This summary has been prepared by the Secretariat under its own responsibility. The summary is for general information only and is not intended to affect the rights and obligations of Members.
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(as cited in request for consultations)
|Request for Consultations received:|
|Panel Report circulated:||20 July 2018|
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Summary of the dispute to date
The summary below was up-to-date at
Complaint by the Russian Federation.
On 7 May 2015, the Russian Federation requested consultations with Ukraine regarding anti-dumping measures imposed by Ukraine on imports of ammonium nitrate originating from the Russian Federation.
The Russian Federation claims that the measures are inconsistent with:
- Articles 1, 2.1, 2.2, 2.2.1, 184.108.40.206, 2.4, 5.8, 6.1, 6.2, 6.4, 6.5.1, 6.6, 6.8, 6.9, 9.2, 9.3, 11.1, 11.2, 11.3, and 18.1, and Annex II, of the Anti‑Dumping Agreement; and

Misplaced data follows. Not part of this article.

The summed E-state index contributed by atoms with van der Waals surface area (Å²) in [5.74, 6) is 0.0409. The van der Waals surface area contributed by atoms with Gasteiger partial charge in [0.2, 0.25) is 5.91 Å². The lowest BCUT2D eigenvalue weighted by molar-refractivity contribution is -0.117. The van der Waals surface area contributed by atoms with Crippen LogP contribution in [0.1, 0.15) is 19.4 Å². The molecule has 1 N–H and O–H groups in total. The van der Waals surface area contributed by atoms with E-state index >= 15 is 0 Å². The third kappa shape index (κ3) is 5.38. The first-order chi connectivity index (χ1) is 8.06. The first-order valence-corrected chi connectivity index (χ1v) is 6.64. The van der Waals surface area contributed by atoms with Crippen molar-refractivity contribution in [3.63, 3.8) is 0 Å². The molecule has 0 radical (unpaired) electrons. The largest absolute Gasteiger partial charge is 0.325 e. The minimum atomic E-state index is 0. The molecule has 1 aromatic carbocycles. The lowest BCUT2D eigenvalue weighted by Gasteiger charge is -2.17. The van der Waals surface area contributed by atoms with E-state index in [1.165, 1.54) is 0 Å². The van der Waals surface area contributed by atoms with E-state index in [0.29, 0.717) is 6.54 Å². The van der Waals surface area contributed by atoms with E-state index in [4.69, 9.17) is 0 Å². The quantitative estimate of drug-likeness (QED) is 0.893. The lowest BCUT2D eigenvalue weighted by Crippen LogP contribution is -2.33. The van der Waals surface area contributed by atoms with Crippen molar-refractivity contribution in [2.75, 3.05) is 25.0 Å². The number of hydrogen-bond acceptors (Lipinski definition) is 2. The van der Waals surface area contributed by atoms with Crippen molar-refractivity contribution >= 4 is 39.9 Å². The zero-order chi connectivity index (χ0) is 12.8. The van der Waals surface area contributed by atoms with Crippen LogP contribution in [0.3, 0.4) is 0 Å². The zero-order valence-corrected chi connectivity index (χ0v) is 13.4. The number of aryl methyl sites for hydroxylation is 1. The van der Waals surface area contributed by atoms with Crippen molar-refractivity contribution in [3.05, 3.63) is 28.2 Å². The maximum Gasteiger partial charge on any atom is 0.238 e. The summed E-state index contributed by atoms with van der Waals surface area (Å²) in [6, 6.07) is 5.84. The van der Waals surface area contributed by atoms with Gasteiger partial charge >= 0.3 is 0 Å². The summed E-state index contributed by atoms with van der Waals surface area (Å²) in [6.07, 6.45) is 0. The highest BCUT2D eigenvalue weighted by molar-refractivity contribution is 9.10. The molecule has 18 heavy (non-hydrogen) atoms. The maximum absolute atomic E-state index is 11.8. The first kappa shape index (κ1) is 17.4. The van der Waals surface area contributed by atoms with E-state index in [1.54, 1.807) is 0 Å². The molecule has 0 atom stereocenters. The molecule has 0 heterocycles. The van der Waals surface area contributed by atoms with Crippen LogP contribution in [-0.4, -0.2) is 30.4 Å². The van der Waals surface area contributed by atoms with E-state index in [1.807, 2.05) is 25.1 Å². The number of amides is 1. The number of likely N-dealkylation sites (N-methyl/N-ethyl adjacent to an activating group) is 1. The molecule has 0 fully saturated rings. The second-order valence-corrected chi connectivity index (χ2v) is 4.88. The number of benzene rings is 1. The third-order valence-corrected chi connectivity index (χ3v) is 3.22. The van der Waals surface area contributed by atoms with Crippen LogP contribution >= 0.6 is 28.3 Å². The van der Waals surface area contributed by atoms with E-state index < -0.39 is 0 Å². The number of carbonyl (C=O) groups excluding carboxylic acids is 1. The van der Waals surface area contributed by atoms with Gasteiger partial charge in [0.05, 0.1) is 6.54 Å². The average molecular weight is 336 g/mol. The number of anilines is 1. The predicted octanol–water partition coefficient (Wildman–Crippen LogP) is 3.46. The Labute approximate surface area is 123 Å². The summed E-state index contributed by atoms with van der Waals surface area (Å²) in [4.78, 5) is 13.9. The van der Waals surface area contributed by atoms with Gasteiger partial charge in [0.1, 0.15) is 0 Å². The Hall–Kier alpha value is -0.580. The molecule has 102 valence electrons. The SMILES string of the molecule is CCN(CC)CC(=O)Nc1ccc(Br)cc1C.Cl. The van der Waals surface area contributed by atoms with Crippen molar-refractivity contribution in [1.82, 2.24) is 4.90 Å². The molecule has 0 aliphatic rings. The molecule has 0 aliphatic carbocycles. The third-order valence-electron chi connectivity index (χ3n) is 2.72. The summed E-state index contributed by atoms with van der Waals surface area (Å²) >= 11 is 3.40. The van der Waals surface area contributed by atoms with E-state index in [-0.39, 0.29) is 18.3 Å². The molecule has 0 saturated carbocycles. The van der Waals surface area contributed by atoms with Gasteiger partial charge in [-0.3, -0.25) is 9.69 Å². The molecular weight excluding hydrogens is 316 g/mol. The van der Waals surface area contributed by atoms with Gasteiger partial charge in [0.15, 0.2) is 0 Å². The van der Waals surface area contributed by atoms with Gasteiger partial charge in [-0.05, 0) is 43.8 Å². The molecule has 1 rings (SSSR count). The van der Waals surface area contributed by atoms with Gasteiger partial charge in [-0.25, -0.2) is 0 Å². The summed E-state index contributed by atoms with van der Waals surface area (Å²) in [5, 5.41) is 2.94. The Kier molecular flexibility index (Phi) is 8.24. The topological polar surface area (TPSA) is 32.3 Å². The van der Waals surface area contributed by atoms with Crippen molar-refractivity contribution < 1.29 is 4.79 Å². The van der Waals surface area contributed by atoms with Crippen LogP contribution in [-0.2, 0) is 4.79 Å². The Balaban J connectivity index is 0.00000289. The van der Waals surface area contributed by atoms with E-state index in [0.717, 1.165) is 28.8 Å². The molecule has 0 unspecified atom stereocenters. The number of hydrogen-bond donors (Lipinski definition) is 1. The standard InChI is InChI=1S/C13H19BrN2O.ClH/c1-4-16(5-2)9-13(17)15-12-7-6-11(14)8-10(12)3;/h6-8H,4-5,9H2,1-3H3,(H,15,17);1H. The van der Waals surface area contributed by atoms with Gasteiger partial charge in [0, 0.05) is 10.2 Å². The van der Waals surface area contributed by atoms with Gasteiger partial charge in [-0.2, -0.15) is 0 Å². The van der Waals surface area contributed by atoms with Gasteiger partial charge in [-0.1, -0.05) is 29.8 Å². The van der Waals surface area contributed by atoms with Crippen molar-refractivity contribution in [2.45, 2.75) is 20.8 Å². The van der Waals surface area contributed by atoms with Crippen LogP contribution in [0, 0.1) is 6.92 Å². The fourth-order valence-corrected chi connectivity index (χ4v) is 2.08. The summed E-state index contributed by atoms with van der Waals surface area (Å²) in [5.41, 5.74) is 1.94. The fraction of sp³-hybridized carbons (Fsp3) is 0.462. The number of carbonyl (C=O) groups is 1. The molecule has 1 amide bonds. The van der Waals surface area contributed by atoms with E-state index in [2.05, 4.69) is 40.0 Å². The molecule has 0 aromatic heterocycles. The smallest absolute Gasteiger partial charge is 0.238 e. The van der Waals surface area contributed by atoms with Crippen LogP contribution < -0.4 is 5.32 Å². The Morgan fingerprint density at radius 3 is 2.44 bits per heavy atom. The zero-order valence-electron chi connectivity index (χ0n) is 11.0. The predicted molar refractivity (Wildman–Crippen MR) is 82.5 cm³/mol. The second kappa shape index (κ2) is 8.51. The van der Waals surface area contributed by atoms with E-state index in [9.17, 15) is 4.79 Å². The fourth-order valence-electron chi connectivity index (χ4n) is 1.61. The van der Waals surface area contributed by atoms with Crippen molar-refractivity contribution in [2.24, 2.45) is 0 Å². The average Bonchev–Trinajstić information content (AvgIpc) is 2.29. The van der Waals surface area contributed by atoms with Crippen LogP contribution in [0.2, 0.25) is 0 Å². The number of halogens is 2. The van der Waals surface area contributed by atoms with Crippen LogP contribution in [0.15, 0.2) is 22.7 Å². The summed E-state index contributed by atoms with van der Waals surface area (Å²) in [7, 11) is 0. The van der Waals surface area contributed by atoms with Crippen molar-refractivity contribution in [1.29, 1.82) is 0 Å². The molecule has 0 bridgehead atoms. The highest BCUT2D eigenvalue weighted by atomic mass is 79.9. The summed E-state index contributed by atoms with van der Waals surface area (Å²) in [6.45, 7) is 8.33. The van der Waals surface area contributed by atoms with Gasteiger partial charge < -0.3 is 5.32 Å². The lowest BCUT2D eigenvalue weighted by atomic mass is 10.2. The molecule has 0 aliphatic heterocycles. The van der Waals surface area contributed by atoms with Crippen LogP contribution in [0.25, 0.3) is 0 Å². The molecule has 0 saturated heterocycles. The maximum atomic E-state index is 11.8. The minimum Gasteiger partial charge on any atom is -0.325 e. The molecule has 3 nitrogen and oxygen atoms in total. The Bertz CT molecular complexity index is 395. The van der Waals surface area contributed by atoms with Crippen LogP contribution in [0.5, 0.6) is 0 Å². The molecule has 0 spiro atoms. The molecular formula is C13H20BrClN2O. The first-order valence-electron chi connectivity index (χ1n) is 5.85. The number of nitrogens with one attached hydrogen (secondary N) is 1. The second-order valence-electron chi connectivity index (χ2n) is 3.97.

- Article VI of the GATT 1994.
Panel and Appellate Body proceedings
On 29 February 2016, the Russian Federation requested the establishment of a panel. At its meeting on 23 March 2016, the DSB deferred the establishment of the panel.
At its meeting on 22 April 2016, the DSB established a Panel. Argentina, Australia, Brazil, Canada, China, Colombia, the European Union, Japan, Kazakhstan, Mexico, Norway, Qatar and the United States reserved their third-party rights.
On 23 January 2017, the Russian Federation requested the Director-General to compose the panel. On 2 February 2017, the Director-General composed the panel.